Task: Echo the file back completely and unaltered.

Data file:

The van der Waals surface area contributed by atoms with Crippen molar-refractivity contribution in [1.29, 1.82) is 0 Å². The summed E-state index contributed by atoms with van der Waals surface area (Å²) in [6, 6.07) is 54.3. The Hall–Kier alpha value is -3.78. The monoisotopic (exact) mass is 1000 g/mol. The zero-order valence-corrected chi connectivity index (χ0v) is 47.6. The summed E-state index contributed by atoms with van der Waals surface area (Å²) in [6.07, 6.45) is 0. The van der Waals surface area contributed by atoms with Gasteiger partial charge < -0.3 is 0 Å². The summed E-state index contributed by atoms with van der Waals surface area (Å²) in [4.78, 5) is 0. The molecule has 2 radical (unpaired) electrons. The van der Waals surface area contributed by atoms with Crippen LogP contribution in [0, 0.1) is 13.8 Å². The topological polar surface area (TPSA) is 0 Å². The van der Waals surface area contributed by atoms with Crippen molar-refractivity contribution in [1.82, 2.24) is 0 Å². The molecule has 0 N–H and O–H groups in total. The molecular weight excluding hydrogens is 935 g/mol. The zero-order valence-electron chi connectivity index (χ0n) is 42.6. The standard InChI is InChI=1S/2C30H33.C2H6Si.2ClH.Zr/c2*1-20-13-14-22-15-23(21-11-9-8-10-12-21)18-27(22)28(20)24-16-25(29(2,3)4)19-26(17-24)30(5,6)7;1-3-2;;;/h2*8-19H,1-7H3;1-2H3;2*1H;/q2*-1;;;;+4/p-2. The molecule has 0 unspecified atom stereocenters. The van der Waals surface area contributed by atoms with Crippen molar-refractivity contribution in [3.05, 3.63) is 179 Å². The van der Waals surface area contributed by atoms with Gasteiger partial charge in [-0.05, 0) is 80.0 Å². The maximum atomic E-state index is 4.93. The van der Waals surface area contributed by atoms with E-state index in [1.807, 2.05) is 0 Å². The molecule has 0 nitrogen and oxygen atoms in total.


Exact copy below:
The van der Waals surface area contributed by atoms with Crippen molar-refractivity contribution in [1.29, 1.82) is 0 Å². The summed E-state index contributed by atoms with van der Waals surface area (Å²) in [6, 6.07) is 54.3. The Hall–Kier alpha value is -3.78. The monoisotopic (exact) mass is 1000 g/mol. The zero-order valence-corrected chi connectivity index (χ0v) is 47.6. The summed E-state index contributed by atoms with van der Waals surface area (Å²) in [6.07, 6.45) is 0. The van der Waals surface area contributed by atoms with Gasteiger partial charge < -0.3 is 0 Å². The summed E-state index contributed by atoms with van der Waals surface area (Å²) in [4.78, 5) is 0. The molecule has 2 radical (unpaired) electrons. The van der Waals surface area contributed by atoms with Crippen LogP contribution in [0, 0.1) is 13.8 Å². The topological polar surface area (TPSA) is 0 Å². The van der Waals surface area contributed by atoms with Crippen molar-refractivity contribution in [1.82, 2.24) is 0 Å². The molecule has 0 N–H and O–H groups in total. The molecular weight excluding hydrogens is 935 g/mol. The zero-order valence-electron chi connectivity index (χ0n) is 42.6. The standard InChI is InChI=1S/2C30H33.C2H6Si.2ClH.Zr/c2*1-20-13-14-22-15-23(21-11-9-8-10-12-21)18-27(22)28(20)24-16-25(29(2,3)4)19-26(17-24)30(5,6)7;1-3-2;;;/h2*8-19H,1-7H3;1-2H3;2*1H;/q2*-1;;;;+4/p-2. The molecule has 0 unspecified atom stereocenters. The van der Waals surface area contributed by atoms with Crippen molar-refractivity contribution in [3.05, 3.63) is 179 Å². The van der Waals surface area contributed by atoms with Gasteiger partial charge in [-0.05, 0) is 80.0 Å². The maximum atomic E-state index is 4.93. The van der Waals surface area contributed by atoms with E-state index in [1.807, 2.05) is 0 Å². The molecule has 0 nitrogen and oxygen atoms in total.